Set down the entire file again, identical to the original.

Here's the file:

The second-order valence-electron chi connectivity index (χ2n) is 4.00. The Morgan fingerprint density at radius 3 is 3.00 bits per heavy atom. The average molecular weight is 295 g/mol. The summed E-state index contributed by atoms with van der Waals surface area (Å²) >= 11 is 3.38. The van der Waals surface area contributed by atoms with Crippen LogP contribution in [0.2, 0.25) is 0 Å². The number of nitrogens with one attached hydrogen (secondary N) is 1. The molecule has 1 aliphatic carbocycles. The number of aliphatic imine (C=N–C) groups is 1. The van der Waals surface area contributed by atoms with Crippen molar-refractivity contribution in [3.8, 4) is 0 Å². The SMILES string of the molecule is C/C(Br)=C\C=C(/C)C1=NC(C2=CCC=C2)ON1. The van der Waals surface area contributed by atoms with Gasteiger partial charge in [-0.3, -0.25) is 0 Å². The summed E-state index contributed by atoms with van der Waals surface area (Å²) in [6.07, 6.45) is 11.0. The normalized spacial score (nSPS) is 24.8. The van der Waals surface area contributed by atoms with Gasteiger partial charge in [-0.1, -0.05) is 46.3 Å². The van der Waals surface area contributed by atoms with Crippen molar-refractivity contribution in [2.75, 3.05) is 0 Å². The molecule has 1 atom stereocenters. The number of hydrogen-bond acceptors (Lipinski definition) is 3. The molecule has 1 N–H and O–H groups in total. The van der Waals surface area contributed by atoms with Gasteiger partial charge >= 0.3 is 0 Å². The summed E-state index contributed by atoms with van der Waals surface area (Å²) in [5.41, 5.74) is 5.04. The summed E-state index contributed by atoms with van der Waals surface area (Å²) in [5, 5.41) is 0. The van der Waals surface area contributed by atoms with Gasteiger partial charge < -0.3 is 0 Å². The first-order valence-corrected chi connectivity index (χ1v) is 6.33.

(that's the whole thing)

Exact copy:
The second-order valence-electron chi connectivity index (χ2n) is 4.00. The Morgan fingerprint density at radius 3 is 3.00 bits per heavy atom. The average molecular weight is 295 g/mol. The summed E-state index contributed by atoms with van der Waals surface area (Å²) >= 11 is 3.38. The van der Waals surface area contributed by atoms with Crippen LogP contribution in [0.2, 0.25) is 0 Å². The number of nitrogens with one attached hydrogen (secondary N) is 1. The molecule has 1 aliphatic carbocycles. The number of aliphatic imine (C=N–C) groups is 1. The van der Waals surface area contributed by atoms with Crippen molar-refractivity contribution in [3.8, 4) is 0 Å². The SMILES string of the molecule is C/C(Br)=C\C=C(/C)C1=NC(C2=CCC=C2)ON1. The van der Waals surface area contributed by atoms with Gasteiger partial charge in [-0.3, -0.25) is 0 Å². The summed E-state index contributed by atoms with van der Waals surface area (Å²) in [6.07, 6.45) is 11.0. The normalized spacial score (nSPS) is 24.8. The van der Waals surface area contributed by atoms with Gasteiger partial charge in [-0.1, -0.05) is 46.3 Å². The van der Waals surface area contributed by atoms with Crippen molar-refractivity contribution in [2.75, 3.05) is 0 Å². The molecule has 1 atom stereocenters. The number of hydrogen-bond acceptors (Lipinski definition) is 3. The molecule has 1 N–H and O–H groups in total. The van der Waals surface area contributed by atoms with Gasteiger partial charge >= 0.3 is 0 Å². The summed E-state index contributed by atoms with van der Waals surface area (Å²) in [5.41, 5.74) is 5.04. The summed E-state index contributed by atoms with van der Waals surface area (Å²) in [5, 5.41) is 0. The van der Waals surface area contributed by atoms with Gasteiger partial charge < -0.3 is 0 Å². The first-order valence-corrected chi connectivity index (χ1v) is 6.33.